Current Legislation in Need of Your Advocacy
Community Services Block Grant
The federal Community Service Block Grant (CSBG) is Community Action’s core funding. These funds are tailored to the individual needs of each local Community Action Agency and their local service areas. CAAC supports:
- Reauthorization of the CSBG Act.
- Increased funding to match growing requirements for data collection and reporting.
Change to Calculation of the Poverty Level
Community Action of Allegan County is deeply troubled by the Administration’s proposal to change the way the official poverty threshold is adjusted, potentially shifting to an inflation measure that would define fewer people as poor. Such a change would ensure that vulnerable people will not be able to access programs and services needed to stabilize their families. While seeking comments on a range of inflation measures, the Administration’s consideration of the Chained CPI (Consumer Price Index) to modify the poverty line each year is of significant concern.
Despite Michigan’s economic recovery, thousands in our state are still living in poverty and even more are just one missed paycheck away from hardship. As the Asset Limited Income Constrained Employed (ALICE) Report for Michigan confirms, 43% of households struggle to afford necessities including housing, utilities, food, child care, technology/internet, health care and transportation. https://www.uwmich.org/alice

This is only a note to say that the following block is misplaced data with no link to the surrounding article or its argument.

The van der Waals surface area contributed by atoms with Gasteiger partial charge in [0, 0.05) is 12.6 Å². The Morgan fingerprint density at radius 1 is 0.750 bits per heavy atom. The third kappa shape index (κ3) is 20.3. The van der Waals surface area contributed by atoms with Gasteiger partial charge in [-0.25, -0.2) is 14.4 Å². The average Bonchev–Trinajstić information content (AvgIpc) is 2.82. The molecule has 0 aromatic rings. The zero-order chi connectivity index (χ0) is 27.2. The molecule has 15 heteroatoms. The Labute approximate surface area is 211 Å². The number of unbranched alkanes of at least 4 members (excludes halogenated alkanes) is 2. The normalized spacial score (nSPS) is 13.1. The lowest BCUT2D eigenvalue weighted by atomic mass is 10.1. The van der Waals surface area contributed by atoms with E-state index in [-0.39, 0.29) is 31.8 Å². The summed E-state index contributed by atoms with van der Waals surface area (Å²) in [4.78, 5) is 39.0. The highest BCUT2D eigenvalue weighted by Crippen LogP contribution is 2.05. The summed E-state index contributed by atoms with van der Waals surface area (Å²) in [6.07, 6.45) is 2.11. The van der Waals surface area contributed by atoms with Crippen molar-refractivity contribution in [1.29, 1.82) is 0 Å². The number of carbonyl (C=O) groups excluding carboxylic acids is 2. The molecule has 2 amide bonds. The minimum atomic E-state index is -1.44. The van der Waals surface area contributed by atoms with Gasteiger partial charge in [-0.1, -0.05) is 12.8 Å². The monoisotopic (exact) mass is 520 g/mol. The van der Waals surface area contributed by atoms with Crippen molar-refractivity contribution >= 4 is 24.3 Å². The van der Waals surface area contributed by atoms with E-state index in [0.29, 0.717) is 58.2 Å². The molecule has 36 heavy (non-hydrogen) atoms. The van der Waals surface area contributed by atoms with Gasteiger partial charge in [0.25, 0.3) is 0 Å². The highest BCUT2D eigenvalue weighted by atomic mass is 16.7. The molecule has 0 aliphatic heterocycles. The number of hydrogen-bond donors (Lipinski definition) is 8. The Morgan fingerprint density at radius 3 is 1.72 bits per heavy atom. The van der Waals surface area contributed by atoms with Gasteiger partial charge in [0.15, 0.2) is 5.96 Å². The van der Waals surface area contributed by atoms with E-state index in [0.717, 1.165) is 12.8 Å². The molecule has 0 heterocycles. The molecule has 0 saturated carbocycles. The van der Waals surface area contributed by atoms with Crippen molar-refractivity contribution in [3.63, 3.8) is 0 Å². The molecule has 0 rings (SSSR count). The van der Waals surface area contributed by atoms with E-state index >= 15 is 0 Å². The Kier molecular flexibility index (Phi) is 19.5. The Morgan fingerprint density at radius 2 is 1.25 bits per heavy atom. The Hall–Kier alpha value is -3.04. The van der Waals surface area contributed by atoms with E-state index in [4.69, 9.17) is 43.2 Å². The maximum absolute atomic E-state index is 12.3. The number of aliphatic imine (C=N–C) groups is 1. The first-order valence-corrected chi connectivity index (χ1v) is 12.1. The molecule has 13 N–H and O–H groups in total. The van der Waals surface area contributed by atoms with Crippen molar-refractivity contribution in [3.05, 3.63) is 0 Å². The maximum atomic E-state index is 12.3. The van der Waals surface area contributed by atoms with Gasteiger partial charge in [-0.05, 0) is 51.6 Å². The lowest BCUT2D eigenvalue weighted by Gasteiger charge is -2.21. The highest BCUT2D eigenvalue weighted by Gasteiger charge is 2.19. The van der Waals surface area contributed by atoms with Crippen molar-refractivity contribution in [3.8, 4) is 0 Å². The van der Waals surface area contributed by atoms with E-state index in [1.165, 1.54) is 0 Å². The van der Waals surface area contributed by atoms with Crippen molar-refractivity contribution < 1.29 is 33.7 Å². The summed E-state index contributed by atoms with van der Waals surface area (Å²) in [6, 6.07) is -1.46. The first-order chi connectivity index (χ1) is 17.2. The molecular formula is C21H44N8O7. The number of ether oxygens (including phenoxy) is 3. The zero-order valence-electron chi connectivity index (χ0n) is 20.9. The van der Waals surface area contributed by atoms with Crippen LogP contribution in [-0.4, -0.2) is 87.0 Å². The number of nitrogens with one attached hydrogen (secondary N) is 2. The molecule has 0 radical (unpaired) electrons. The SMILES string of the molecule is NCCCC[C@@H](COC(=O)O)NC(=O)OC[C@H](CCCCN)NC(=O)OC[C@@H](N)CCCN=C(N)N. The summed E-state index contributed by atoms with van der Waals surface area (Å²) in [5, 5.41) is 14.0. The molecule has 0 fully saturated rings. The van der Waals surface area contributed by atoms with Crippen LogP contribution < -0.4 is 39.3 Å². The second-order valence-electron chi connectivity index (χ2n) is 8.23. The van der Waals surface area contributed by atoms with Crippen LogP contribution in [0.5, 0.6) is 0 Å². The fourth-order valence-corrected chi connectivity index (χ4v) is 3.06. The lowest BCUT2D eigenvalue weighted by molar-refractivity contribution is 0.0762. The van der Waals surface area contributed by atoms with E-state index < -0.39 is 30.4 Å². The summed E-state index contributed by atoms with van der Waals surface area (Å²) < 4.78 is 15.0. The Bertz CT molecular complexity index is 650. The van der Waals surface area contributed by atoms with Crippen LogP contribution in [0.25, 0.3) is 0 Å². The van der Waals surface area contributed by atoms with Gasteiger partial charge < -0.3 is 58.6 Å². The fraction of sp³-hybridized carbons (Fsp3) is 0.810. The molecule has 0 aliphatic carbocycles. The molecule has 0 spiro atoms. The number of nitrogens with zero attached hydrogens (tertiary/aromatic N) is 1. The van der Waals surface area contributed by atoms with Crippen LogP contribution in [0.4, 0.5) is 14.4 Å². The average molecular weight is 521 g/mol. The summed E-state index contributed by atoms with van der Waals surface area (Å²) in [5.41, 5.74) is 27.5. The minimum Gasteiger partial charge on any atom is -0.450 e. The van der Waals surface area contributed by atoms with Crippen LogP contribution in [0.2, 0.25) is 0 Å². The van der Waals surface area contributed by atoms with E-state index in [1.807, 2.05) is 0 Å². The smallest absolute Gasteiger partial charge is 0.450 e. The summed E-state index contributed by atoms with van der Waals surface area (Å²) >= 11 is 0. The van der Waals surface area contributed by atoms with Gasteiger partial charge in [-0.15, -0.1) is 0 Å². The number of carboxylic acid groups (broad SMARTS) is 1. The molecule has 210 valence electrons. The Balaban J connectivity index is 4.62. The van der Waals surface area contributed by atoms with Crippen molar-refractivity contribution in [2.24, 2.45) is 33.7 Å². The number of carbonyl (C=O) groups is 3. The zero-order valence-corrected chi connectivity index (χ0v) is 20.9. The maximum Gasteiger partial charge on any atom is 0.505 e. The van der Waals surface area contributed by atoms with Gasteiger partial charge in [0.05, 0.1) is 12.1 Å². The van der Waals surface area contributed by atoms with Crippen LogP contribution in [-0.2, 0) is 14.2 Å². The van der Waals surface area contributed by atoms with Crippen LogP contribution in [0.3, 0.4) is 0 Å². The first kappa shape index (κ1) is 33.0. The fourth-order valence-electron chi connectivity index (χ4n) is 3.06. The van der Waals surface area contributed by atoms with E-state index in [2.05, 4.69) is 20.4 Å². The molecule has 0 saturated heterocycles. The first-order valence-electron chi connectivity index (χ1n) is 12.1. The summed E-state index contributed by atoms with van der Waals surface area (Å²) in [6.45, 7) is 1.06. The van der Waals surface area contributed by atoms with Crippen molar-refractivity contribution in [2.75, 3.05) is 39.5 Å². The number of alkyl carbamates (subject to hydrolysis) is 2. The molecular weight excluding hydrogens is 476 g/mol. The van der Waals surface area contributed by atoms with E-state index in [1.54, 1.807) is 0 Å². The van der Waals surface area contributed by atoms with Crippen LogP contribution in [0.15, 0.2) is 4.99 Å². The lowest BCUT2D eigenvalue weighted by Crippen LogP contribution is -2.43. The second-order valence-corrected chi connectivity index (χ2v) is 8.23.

Whether our neighbors are experiencing a temporary set-back or have been priced out of affordable housing –many families struggle to achieve a modest quality of life. This proposal would, just by changing the measure of poverty, disqualify low income families and seniors for vital services. While starting small, the disparity between today’s poverty thresholds and those ten years from now under the Chained CPI is real and would lead to hundreds of thousands being ineligible for services.
“Community Action of Allegan County understands that the Official Poverty Measure is an artificially low threshold to begin with,” states Lisa Evans, Executive Director. “A family of four making $26,000/year is not considered poor under the current definition. In Michigan, a family of four needs $61,000 to cover their most basic needs. Our country should be seeking solutions to assist more families as they work toward economic security, not using shifts in inflationary definitions to redefine people out of poverty.”
Working families, seniors, children, and those living with disabilities would be impacted by this proposed change. The Administration has put a request out for comment and Community Action of Allegan County will join many other non-profit human service organizations in responding. Community Action would welcome a real dialogue on adjusting poverty thresholds so that we can move towards real solutions that help families succeed. The Supplemental Poverty Measure is a start, but Chained CPI adjustments send us in the wrong direction.
Early Childhood Education and Childcare
Community Action Agencies in Michigan educate thousands of children ages 0-5 through Early Head Start, Head Start, and Great Start Readiness Program (GSRP). A rich learning environment is critical for later school and social success. Families also bene t through training in parent education; comprehensive health, nutrition, and social services; and program leadership and advocacy opportunities.
- Increasing funding for early childhood services, to implement continually evolving quality standards.
- Restoring income eligibility for GSRP to 300% of poverty.
- Continued funding of the 21st Century Community Learning Centers Grant Program in Michigan to provide expanded academic enrichment opportunities for children attending low-performing schools.